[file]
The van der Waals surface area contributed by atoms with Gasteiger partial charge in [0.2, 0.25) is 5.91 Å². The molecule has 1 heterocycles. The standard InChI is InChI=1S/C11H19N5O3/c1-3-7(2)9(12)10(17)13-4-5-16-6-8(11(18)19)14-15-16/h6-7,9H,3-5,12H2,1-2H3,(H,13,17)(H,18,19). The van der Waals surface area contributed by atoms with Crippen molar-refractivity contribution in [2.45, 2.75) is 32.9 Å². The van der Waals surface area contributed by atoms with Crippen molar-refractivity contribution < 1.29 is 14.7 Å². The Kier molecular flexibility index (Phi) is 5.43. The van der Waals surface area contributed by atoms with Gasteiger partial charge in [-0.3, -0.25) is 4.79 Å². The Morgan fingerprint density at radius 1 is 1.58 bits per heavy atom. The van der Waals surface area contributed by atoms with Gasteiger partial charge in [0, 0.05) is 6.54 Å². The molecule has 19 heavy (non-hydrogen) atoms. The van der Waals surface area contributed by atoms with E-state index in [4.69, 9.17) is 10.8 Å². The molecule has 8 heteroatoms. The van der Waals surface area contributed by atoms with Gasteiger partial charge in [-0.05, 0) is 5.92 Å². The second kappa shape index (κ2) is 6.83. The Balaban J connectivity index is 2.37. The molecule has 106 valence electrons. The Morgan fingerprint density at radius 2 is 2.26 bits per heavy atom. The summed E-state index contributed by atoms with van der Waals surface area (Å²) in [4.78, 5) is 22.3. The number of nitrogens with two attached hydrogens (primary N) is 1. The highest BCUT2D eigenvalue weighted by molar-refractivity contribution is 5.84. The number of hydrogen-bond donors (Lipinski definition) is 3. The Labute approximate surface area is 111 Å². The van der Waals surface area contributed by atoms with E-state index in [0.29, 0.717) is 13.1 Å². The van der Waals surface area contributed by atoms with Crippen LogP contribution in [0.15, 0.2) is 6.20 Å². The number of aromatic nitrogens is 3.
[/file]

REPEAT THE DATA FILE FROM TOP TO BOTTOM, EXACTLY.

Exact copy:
The van der Waals surface area contributed by atoms with Gasteiger partial charge in [0.2, 0.25) is 5.91 Å². The molecule has 1 heterocycles. The standard InChI is InChI=1S/C11H19N5O3/c1-3-7(2)9(12)10(17)13-4-5-16-6-8(11(18)19)14-15-16/h6-7,9H,3-5,12H2,1-2H3,(H,13,17)(H,18,19). The van der Waals surface area contributed by atoms with Crippen molar-refractivity contribution in [2.45, 2.75) is 32.9 Å². The van der Waals surface area contributed by atoms with Crippen molar-refractivity contribution < 1.29 is 14.7 Å². The Kier molecular flexibility index (Phi) is 5.43. The van der Waals surface area contributed by atoms with Gasteiger partial charge in [-0.3, -0.25) is 4.79 Å². The Morgan fingerprint density at radius 1 is 1.58 bits per heavy atom. The van der Waals surface area contributed by atoms with Gasteiger partial charge in [0, 0.05) is 6.54 Å². The molecule has 19 heavy (non-hydrogen) atoms. The van der Waals surface area contributed by atoms with E-state index in [4.69, 9.17) is 10.8 Å². The molecule has 8 heteroatoms. The van der Waals surface area contributed by atoms with Gasteiger partial charge in [-0.05, 0) is 5.92 Å². The second kappa shape index (κ2) is 6.83. The Balaban J connectivity index is 2.37. The molecule has 106 valence electrons. The Morgan fingerprint density at radius 2 is 2.26 bits per heavy atom. The summed E-state index contributed by atoms with van der Waals surface area (Å²) in [4.78, 5) is 22.3. The number of nitrogens with two attached hydrogens (primary N) is 1. The highest BCUT2D eigenvalue weighted by molar-refractivity contribution is 5.84. The number of hydrogen-bond donors (Lipinski definition) is 3. The Labute approximate surface area is 111 Å². The van der Waals surface area contributed by atoms with E-state index in [0.29, 0.717) is 13.1 Å². The van der Waals surface area contributed by atoms with Crippen LogP contribution in [0.15, 0.2) is 6.20 Å². The number of aromatic nitrogens is 3.